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Japanese Have Mixed Feeling on PM's Visit to Pyongyang - 2004-05-24


New opinion polls show that most Japanese approve of Prime Minister Junichiro Koizumi attending a summit meeting in Pyongyang last Saturday with North Korean leader Kim Jong Il, but most are also disappointed with the results.

Public opinion polls conducted over the weekend by three Japanese news organizations (the Asahi, Mainichi and Yomiuri newspapers) show more than 60 percent of respondents "approve" of the prime minister's visit to Pyongyang.

But 70 percent of those replying to the Yomiuri survey say they are unhappy with the outcome of the summit.

The Japanese media and even some members of Mr. Koizumi's own party have criticized the trip for achieving little on the main issues dividing the two countries: the abduction of Japanese by North Korean agents during the Cold War, and Pyongyang's nuclear weapons programs.

The prime minister, after a 90-minute meeting with Mr. Kim, returned home with five children born in North

Korea to two kidnapped Japanese couples who were allowed to return to Japan in late 2002. He also received permission for the American husband and two children of another abductee to leave. The husband, however, allegedly deserted his U.S. Army post in South Korea in 1965, and he faces a possible court martial if he goes to Japan. He and his children elected to stay in North Korea for the time being.

While there is praise for the release of the children, Mr. Koizumi is receiving a tongue-lashing from the relatives of other Japanese abducted by North Korea, for failing to bring back credible information about the fate of their loves ones.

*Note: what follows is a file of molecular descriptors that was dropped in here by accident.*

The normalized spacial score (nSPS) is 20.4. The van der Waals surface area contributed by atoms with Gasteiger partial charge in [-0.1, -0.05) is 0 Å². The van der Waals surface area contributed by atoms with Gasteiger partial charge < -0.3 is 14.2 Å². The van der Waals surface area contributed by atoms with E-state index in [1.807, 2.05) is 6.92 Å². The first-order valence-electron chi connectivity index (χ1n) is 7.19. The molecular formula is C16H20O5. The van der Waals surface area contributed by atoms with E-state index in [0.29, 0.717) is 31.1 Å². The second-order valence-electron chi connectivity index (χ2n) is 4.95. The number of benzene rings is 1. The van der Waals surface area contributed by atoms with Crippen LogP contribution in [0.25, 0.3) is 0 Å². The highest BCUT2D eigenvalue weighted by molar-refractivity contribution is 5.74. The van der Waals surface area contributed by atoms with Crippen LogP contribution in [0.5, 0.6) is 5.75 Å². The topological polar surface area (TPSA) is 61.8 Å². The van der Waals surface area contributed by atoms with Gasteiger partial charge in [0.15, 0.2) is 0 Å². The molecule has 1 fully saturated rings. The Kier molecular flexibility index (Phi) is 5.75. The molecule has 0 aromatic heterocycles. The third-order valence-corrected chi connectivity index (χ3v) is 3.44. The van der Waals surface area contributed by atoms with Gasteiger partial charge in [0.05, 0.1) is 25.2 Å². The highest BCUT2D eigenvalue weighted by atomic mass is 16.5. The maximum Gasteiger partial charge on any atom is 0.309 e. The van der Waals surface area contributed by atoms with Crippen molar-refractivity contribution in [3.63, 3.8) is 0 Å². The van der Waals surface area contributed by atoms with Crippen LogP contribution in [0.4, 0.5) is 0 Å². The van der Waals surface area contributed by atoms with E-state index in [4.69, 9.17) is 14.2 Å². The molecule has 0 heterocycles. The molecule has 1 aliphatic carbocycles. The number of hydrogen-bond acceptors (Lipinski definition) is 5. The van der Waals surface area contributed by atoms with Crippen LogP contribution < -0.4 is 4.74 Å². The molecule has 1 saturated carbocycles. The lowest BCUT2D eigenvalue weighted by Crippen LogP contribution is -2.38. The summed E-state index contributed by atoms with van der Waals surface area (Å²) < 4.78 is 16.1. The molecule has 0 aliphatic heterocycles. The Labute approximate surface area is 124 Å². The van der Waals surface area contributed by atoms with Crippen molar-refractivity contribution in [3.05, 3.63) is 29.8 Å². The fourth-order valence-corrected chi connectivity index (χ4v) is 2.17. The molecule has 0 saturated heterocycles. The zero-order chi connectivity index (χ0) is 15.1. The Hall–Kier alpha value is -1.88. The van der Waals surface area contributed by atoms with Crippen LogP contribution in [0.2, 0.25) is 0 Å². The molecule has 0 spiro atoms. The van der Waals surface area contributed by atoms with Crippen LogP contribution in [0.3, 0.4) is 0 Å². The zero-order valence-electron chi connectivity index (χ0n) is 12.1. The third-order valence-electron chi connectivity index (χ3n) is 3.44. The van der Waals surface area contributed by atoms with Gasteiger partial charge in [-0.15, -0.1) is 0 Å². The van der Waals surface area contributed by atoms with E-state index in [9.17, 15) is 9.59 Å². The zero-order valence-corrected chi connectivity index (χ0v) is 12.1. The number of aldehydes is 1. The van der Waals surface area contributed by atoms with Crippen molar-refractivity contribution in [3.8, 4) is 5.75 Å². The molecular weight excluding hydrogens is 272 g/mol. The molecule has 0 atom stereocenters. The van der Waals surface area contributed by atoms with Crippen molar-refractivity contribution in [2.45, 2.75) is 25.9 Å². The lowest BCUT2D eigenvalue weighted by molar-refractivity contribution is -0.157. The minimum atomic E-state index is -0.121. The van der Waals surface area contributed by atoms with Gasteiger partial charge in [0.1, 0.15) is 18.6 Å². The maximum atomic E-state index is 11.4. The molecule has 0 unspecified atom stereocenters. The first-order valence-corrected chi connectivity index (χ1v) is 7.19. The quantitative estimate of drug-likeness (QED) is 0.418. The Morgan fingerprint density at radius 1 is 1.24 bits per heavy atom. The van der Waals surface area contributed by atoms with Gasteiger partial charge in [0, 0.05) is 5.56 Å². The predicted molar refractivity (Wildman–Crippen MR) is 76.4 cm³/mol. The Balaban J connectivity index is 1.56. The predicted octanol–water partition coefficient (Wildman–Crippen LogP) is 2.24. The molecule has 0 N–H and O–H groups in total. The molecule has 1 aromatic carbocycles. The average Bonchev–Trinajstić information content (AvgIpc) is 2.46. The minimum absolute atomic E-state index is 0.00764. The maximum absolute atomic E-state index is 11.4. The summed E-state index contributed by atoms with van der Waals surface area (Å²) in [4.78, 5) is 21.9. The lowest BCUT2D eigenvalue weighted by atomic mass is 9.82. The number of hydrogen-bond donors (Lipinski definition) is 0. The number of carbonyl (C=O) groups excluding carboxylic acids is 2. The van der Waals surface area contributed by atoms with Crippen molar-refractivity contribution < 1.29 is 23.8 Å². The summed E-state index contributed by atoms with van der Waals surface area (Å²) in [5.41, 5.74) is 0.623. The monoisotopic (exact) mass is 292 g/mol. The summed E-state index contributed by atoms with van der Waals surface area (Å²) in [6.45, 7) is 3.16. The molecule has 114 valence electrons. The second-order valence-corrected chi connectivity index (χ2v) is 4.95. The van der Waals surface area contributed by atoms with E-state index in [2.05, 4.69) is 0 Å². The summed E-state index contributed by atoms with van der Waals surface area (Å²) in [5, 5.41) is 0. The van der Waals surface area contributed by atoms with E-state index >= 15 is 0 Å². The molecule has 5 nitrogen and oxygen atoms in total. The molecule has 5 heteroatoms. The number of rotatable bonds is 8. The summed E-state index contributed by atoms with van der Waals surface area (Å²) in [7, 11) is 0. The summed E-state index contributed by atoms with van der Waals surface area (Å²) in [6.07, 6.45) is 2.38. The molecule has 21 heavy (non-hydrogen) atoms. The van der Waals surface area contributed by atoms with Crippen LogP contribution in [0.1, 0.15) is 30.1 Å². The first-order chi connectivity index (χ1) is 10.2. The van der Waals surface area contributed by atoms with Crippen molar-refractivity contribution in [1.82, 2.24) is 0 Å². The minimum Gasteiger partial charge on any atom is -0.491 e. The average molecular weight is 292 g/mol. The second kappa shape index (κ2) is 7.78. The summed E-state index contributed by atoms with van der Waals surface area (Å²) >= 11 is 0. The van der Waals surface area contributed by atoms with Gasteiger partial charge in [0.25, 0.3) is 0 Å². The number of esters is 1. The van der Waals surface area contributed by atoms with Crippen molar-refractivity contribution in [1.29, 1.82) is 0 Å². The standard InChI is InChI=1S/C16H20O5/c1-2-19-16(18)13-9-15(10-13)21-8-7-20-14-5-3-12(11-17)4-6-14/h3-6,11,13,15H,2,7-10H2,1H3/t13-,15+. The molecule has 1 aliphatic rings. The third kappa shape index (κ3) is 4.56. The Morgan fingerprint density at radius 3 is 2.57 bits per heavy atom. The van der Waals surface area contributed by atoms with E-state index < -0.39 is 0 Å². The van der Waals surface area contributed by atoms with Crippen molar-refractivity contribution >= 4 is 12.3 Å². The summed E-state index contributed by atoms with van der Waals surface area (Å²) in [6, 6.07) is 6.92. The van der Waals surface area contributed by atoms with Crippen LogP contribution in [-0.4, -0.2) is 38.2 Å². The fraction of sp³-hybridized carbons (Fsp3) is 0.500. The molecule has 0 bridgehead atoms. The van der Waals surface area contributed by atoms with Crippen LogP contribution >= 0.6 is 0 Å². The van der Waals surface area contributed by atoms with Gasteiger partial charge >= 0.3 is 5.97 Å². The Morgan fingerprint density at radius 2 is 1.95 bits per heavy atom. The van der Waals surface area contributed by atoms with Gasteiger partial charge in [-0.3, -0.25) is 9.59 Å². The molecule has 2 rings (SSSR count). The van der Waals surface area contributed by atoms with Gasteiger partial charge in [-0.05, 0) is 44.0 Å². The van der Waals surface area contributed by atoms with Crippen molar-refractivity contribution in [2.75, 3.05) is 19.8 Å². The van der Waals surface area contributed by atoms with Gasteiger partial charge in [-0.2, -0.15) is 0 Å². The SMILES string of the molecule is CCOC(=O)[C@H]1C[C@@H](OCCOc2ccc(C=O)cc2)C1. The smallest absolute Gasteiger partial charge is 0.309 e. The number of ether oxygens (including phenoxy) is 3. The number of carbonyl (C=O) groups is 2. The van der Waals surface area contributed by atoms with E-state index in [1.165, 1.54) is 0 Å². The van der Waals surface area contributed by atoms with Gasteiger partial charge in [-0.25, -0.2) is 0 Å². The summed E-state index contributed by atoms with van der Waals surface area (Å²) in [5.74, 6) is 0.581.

Mr. Kim told Mr. Koizumi in 2002 that 13 Japanese had been kidnapped, and eight of them had died. Japan says the number is at least 15, and possibly more, and the families all want details about their loved ones that Mr. Kim has failed to provide.

On Saturday, Mr. Kim said only that he would "reinvestigate" the cases of the dead abductees.

Mrs. Sakie Yokota, whose daughter was abducted in 1977 at the age of 13, says Mr. Koizumi has ignored their pleas. She says the families expected much. Instead what they saw was the prime minister rewarding North Korea by giving it aid.

Japan has given North Korea 250-thousand tons of rice and $10 million worth of medical supplies, although it denies this was in exchange for the children.

The donation prompted a rare public acknowledgement from North Korean media, which usually bitterly condemn Japan. Pyongyang television noted Mr. Koizumi's visit and the aid he promised, but made no mention of the kidnap controversy.

The leader of Japan's opposition Democratic Party called the summit "a big failure" and said the prime minister should have demanded a deadline for information about the dead abductees.

South Korea's Unification Ministry issued a rare public comment Monday about citizens of that country kidnapped by North Korea following the end of the Korean War in the early 1950s. The ministry says some 486 South Koreans were abducted and have not returned home.

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